If you follow this blog, you know that I have been struggling to get a surgeon who would help me with my spinal and sciatic pain. Although the surgery is simple (as spine surgery goes), my neuroendocrine cancer makes me a “special case” because there’s a tumor in L3 and the surgery is for L5 – L4. A surgeon who refused to see me told me to see Dr. Anant Kumar. He takes us “special cases”. He agreed to take me and it seems to be working well.
Here is the problem we are trying to solve. It is called spinal stenosis. It means that the channel that the spinal cord runs in is narrowing and thus squeezing the spinal cord. In my case the canal Vertebral Foramen through the L5 – L4 was narrow for 4 reasons:
- Because of disk deterioration the L4 vertebra had moved one way and the L5 had moved another, thus narrowing the channel where they meet by quite a bit to 5.5 mm when it is supposed to be greater than 13 mm. The procedure did nothing to attack that directly If more surgery is needed later, it would be fixed by the complex of wires and screws. We have done a simpler thing on Monday.
- Due to aging, the material in the channel has expanded. This is cells growing larger and is called hypertropy. The procedure was to scrape out much of the material in the L4-L5 vertebral foramen.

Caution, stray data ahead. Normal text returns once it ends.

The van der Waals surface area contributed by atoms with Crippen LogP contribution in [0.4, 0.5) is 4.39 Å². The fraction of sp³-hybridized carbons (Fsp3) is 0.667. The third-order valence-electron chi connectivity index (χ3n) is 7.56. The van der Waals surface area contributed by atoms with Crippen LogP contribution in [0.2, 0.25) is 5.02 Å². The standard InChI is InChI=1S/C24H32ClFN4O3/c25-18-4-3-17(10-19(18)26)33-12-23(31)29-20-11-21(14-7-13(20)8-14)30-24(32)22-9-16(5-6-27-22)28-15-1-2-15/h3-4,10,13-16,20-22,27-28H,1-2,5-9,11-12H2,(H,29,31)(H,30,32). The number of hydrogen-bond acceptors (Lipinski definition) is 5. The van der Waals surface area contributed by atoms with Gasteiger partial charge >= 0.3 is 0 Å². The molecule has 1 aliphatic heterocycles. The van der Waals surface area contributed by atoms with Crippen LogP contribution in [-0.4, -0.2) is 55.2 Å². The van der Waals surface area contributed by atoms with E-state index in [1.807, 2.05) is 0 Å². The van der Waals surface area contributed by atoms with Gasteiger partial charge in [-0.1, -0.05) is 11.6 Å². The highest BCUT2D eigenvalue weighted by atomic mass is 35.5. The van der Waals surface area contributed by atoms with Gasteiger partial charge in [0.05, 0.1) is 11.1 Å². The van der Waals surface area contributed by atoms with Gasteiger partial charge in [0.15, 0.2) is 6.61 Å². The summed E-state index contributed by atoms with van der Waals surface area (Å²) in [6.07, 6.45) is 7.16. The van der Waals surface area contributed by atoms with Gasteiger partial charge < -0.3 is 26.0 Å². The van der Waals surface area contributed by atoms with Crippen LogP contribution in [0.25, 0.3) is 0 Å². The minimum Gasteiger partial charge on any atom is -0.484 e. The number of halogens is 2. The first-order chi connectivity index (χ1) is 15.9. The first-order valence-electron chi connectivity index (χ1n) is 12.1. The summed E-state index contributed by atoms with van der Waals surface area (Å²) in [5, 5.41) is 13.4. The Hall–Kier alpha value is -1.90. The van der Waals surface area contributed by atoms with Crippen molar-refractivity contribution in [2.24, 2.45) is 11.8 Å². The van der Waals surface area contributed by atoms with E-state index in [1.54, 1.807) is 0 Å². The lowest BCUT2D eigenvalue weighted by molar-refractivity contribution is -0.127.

- There was a 14mm cyst on the L4-l5 facet joint caused by friction which happend because of the deteriorating disk. That was removed because it caused pain.
- There was some bone spur caused by arthritis on these bones which was removed also because is caused pain.
The anesthesiologist, Dr. Santangelo took extreme care knowing that I had neuroendocrine cancer and that I had had a carcinoid crisis once before. I am told that two times the blood pressure did drift down where it shouldn’t be and he had to put more octreotide in the drip and the BP came back. Remember “special case”? It was good that the surgery took place at Presbytarian/St Luke’s Hospital where my neuroendocrine specialist, Dr. Liu works. Dr. Liu has done much to train the personnel about neuroendocrine and carcinoid crisis.
Both of the doctors working with me were great. I feel very fortunate. The sciatica pain, the numbness, tingling and weakness in my feet is gone!
Dr. Kumar tells me the arthritis pain in the back will remain. That’s OK, assuming that I can walk and fish again.
Thursday I can go to my sister Sarah’s for a huge Thanksgiving dinner. Hurrah!